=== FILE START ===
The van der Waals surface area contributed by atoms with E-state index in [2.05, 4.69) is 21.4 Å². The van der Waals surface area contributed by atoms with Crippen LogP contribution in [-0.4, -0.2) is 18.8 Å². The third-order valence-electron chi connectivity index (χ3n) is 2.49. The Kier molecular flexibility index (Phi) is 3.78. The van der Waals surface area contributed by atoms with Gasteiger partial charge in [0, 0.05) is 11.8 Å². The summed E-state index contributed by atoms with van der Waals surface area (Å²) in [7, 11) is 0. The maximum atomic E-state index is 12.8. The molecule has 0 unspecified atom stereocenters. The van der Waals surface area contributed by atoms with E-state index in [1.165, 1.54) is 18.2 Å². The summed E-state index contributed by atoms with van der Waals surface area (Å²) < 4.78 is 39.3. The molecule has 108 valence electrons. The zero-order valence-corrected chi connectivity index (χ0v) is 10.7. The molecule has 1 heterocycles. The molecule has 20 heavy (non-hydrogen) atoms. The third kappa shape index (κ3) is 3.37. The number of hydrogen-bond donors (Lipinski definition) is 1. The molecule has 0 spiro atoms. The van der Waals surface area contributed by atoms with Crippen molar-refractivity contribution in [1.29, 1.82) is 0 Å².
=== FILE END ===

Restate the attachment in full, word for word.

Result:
The van der Waals surface area contributed by atoms with E-state index in [2.05, 4.69) is 21.4 Å². The van der Waals surface area contributed by atoms with Crippen LogP contribution in [-0.4, -0.2) is 18.8 Å². The third-order valence-electron chi connectivity index (χ3n) is 2.49. The Kier molecular flexibility index (Phi) is 3.78. The van der Waals surface area contributed by atoms with Gasteiger partial charge in [0, 0.05) is 11.8 Å². The summed E-state index contributed by atoms with van der Waals surface area (Å²) in [7, 11) is 0. The maximum atomic E-state index is 12.8. The molecule has 0 unspecified atom stereocenters. The van der Waals surface area contributed by atoms with E-state index in [1.165, 1.54) is 18.2 Å². The summed E-state index contributed by atoms with van der Waals surface area (Å²) < 4.78 is 39.3. The molecule has 108 valence electrons. The zero-order valence-corrected chi connectivity index (χ0v) is 10.7. The molecule has 1 heterocycles. The molecule has 20 heavy (non-hydrogen) atoms. The third kappa shape index (κ3) is 3.37. The number of hydrogen-bond donors (Lipinski definition) is 1. The molecule has 0 spiro atoms. The van der Waals surface area contributed by atoms with Crippen molar-refractivity contribution in [1.29, 1.82) is 0 Å².